SELinux or ACLs does not make the horrific setuid go away. You still have tons of utilities working this way. Each one offering an attack vector. Setuid/-gid is the ActiveX of *nix: You have to trust the utility (since you are handing over the keys to the kingdom) and you have to trust <i>it's quality</i> - that it does not contain bugs.

        But none of this matters if all your mitigations are too kludgy for average users to navigate. And they are. Horribly so.
      • Did you actually follow the secunia links?


        The quoted Linux vulnerabilities are <i>minimum</i> for all distros, as the 400+ vulns are <b>Linux kernel</b> vulns.
      • Linux ACLs


        The most consumer-friendly (and much lauded) Linux distro is Ubuntu. Hence, it is also the one most in need of proper default security settings, as it is being peddled as a Windows alternative for non-techies.

        Does Ubuntu come with ACLs by default? No it doesn't. Because it is such a kludge, canonical chose not to burden their users with that atrocity.

        But sure, you can enable ACLs (and then also break out of the single group madness). Then they will somewhat work on your local machine. Setting them up in a network and for network shares is a whole other ballgame!

        And on the topic on ACLs, how are *nix progressing with a proper UI tool for managing ACLs? You know, like right-clicking and choosing Properties|Security? Ah, what good are they to joe if you can only manipulate them from the command line?
      • Honeymonster

        honeymonster You idiot you have never investaged ubuntu.

        In install options you can choose filesystem choose xfs and facl is on. Users by default start owning to multi groups.

        Ubuntu landscape turns facl's on by default when in network mode. Single group only exists until users join a full blown Ubuntu network.

        You are doing the same as comparing MS Windows 7 Home to MS Windows 7 PRO. Ubuntu magically changes between them.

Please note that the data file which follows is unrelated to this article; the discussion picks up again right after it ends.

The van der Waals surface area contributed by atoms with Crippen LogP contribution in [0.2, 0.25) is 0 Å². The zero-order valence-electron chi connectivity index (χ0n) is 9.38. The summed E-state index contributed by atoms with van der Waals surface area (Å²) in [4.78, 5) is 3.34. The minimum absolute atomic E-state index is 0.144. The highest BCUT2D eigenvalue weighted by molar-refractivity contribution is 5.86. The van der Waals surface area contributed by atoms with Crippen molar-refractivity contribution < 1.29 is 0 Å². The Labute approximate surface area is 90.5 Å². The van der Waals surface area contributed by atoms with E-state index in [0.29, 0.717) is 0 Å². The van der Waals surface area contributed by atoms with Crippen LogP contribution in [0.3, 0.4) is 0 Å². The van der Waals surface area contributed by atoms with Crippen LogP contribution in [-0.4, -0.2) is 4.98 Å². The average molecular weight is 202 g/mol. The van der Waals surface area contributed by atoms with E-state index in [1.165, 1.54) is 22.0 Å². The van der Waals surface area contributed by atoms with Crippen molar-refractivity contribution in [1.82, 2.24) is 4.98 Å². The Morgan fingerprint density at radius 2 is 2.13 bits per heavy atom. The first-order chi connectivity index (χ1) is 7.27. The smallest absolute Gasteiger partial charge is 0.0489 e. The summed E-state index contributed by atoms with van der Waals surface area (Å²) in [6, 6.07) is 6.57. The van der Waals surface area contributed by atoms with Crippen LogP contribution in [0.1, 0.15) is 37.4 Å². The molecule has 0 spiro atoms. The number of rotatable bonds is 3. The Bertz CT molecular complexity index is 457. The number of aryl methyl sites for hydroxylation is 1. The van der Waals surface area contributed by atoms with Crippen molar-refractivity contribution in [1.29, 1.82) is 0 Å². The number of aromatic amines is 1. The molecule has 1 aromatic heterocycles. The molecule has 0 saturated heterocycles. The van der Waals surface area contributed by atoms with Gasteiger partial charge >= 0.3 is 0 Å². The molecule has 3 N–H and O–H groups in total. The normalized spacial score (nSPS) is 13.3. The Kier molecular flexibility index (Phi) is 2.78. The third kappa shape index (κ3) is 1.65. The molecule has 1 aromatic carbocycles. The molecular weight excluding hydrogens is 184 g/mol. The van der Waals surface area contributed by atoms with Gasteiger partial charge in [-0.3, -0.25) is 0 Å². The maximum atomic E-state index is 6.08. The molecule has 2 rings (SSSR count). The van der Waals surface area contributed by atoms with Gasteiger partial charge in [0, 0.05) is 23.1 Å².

• did you know that vendors actually compile patches into the kernel?


        That is why you have to install the updates.

        For example, if you are running Ubuntu 9.10:
        "Unpatched 0% (0 of 78 Secunia advisories)

        Most Critical Unpatched
        There are no unpatched Secunia advisories affecting this product, when all vendor patches are applied.. "

        All those numbers after the kernel actually mean something. Read the errata.
      • setuid, kernel and pretty GUI


        "SELinux or ACLs does not make the horrific setuid go away."
        Most sysadmins use the term "mitigated" when they are hardening systems. You either do it right or don't bother.

        "The quoted Linux vulnerabilities are minimum for all distros"
        So the kernel version and patch revision has no bearing... I am calling you "/facepalm" from now on.

        "how are *nix progressing with a proper UI tool for managing ACLs? You know, like right-clicking and choosing Properties|Security?"
        This is the exact reason we priv-seperated the developers and the sysadmins. Even the security group themselves are their own entity, they are responsible for penetration testing and compliance. Users are not admins. That is why XP was such a boon to the malware industry. Do cisco routers and firewalls have such pretty GUIs? no, and windows admins who do admin them don't complain about it. Well maybe you - catch ya later facepalm...
      • RE: Five tips for improving Linux security

        Secunia count of Ubuntu unpatched vulnerabilities may be somewhat misleading. Consider including Linux Kernel vulnerabilities from

        Affected By: 217 Secunia advisories, 417 Vulnerabilities
        Unpatched: 5% (11 of 217 Secunia advisories)
        Most Critical Unpatched: Less critical
      • therein lies the problem...


        How do you know what is covered or not covered by your current revision / patch level? You can't w/o performing a review of what has been patched or backported, and they are different depending on your distro. Ubuntu running 2.6.32-x and RHEL/CentOS running 2.6.18-x may or may not be the affected by the same vulns.

        I would love to clip one of my nessus or trustwave scan results along with my resolution analysis (it's usually "covered in this patch xxx") but I can't legally - and honestly if it does not come from my security group I could not care less. Not to mention I don't feel like doing one off ad-hoc just to prove you wrong, so I will just argue there are 2 schools of "get the facts" at work here - one windows/anti linux (the original MS get-the-facts campaign) and the real-life one I am preaching at the moment (the pro-linux stance) so I am going to stick to my guns and say, I am going to stand by my post of ubuntu 9.10 being fully patched w/ no vulns.